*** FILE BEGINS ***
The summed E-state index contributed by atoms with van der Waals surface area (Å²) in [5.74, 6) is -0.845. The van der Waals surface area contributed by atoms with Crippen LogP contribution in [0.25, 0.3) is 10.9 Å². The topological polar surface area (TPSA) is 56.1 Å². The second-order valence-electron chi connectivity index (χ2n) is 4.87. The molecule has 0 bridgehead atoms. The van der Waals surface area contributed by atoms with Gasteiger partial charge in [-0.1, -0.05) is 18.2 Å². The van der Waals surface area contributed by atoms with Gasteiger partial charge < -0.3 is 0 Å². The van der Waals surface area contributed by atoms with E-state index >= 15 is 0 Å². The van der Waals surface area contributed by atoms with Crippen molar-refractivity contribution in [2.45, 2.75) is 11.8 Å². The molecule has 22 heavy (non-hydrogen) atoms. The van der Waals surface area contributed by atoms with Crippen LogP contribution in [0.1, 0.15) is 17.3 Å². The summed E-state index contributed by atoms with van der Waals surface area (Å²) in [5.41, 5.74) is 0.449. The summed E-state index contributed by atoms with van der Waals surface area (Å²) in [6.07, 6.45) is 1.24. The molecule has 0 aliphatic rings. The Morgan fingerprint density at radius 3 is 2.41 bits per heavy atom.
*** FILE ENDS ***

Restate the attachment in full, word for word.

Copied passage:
The summed E-state index contributed by atoms with van der Waals surface area (Å²) in [5.74, 6) is -0.845. The van der Waals surface area contributed by atoms with Crippen LogP contribution in [0.25, 0.3) is 10.9 Å². The topological polar surface area (TPSA) is 56.1 Å². The second-order valence-electron chi connectivity index (χ2n) is 4.87. The molecule has 0 bridgehead atoms. The van der Waals surface area contributed by atoms with Gasteiger partial charge in [-0.1, -0.05) is 18.2 Å². The van der Waals surface area contributed by atoms with Gasteiger partial charge < -0.3 is 0 Å². The van der Waals surface area contributed by atoms with E-state index >= 15 is 0 Å². The van der Waals surface area contributed by atoms with Crippen molar-refractivity contribution in [2.45, 2.75) is 11.8 Å². The molecule has 22 heavy (non-hydrogen) atoms. The van der Waals surface area contributed by atoms with Crippen LogP contribution in [0.1, 0.15) is 17.3 Å². The summed E-state index contributed by atoms with van der Waals surface area (Å²) in [5.41, 5.74) is 0.449. The summed E-state index contributed by atoms with van der Waals surface area (Å²) in [6.07, 6.45) is 1.24. The molecule has 0 aliphatic rings. The Morgan fingerprint density at radius 3 is 2.41 bits per heavy atom.